Irish Timeswriters review a selection of events
Ensemble Scratch the Surface
Hugh Lane Gallery, Dublin
Scratch the Surface is a contemporary music ensemble founded in 2006. The programming for its recent Music Network tour was based on the premise that the old boundaries which once designated sounds as either musical or non-musical no longer exist.
It's a concept that generally remains newer to audiences than it does to composers, who were already dabbling with it early in the last century. The audience at this concert was engaged by it, even by the most extreme example, Claudia Kappenberg's Upon the Place Beneath. Six movement artists stood gracefully moving their arms, silently at first, until they began to release beads from their hands which poured down on to various resonant objects and created a random interplay of sounds. Everyone seemed gripped - it looked beautiful, sounded interesting, we wondered what it might mean.
The other works in the programme were closer to the familiar orthodoxy in that they required musical instruments. The full ensemble of clarinet, violin, viola, double bass and percussion played thoughtful pieces by Linda Buckley - her Nikuda (Nowhere)opens and closes with a busy, funky pulse that goes into hiding but remains implicit when the scoring pares down to a single voice - and by Claudia Molitor, whose Between the Markstakes something lyrical and distorts and reshapes it, mirroring what happens after a painter's first brushstroke on a new canvas.
In Jean Martin's Viola Pulse, what once were agreed to be non-musical sounds (for example, rubs and scratches) were created on viola, recorded and electronically manipulated to form one half (on tape) of a duo, the other half being the viola soloist, ensemble director Conall Gleeson, playing live. Not a new idea, but intriguingly conceived and executed here. Also combining tape and live instruments was Donnacha Dennehy's Glamour Sleeper, in its urban accent growing to a great wall of industrial sound.
For sheer entertainment the concert's best piece was Roderik de Man's four-minute Case History, a sparkling solo for energetic percussionist Joel Farland, who rapped, tapped and shouted through a piece played entirely on his aluminium mallet case. - MICHAEL DUNGAN
In Dublin, and perhaps elsewhere, nobody produces the Gilbert and Sullivan canon as splendidly as the Rathmines and Rathgar Musical Society. A sweeping endorsement, of course, but the evidence is to hand in the version of Iolanthe now gracing the NCH stage. It is altogether delicious.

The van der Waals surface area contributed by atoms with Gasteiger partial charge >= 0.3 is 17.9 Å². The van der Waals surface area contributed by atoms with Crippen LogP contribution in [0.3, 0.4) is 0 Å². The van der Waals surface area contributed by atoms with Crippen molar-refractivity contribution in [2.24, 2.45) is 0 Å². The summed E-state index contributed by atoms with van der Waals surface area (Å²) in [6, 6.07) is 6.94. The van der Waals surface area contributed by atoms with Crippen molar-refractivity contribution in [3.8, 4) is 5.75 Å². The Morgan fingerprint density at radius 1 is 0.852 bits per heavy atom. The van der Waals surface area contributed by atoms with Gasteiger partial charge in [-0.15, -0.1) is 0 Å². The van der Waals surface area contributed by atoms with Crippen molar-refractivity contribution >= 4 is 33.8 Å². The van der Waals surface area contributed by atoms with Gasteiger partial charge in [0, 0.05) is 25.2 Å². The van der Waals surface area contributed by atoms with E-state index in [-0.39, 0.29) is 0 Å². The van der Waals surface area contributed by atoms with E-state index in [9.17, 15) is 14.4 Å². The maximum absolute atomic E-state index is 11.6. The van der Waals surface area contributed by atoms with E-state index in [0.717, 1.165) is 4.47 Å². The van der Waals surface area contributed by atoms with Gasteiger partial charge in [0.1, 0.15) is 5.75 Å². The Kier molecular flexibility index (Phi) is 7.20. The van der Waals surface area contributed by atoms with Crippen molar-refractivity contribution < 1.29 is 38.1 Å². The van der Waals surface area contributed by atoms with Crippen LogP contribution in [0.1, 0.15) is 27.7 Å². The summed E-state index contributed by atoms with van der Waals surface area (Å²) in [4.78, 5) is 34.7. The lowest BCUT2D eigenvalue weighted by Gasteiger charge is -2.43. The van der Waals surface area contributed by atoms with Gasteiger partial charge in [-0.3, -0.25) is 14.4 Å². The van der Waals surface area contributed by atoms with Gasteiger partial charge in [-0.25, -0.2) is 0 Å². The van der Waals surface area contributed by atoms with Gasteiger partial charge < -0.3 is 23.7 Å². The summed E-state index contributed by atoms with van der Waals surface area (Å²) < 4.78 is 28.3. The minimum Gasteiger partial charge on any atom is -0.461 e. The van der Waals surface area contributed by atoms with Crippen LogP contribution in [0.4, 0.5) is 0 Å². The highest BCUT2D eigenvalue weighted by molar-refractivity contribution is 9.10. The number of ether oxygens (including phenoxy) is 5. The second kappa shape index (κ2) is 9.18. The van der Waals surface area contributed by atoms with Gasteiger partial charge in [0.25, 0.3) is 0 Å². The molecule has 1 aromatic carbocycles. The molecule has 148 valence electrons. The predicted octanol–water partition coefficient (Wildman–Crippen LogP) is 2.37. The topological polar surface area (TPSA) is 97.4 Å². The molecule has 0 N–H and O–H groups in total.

The potty plot soon turns into a satire on the British House of Lords, overlapped with an amusing foray into the battle of the sexes. Iolanthe (Rachel Kelly) was banished 25 years ago for marrying a mortal, and has an understandably mixed-up son Strephon (John-Owen Miley-Read, a special bass). He yearns for a mortal too, but his Phyllis (Sarah Guilmartin) is admired and courted by numerous peers. She sees him in Iolanthe's arms and jumps to a wrong conclusion, since fairies don't age.
It's all a merry mess, sustained by the liveliest of musical scores and a clever script. The action is studded with melodies and comic set-pieces tumbling over each other.
Phyllis and Strephon sing of their love in None Shall Part Us From Each Other, and the Fairy Queen (Jackie Curran-Olohan) makes an early appearance, signalling a weakness for romance. Later she ups the ante when Private Willis (Benjamin Russell), a palace sentry, comes on to be told, in low tones of undisguised lust, "You are a very fine fellow".
The Lord Chancellor (Adam Lawlor) steals the show more than once, in the number When I Went to the Barand others. He joins the two pixillated peers Lords Tolloller and Mountararat (Brian Gilligan and Michael Clark) in the hilarious If You Go In You're Sure To Win, and is given a solo spot for curtain applause. But the entire cast deserve their ovations, served up in unstinted measure. - GERRY COLGAN
• Runs to Nov 22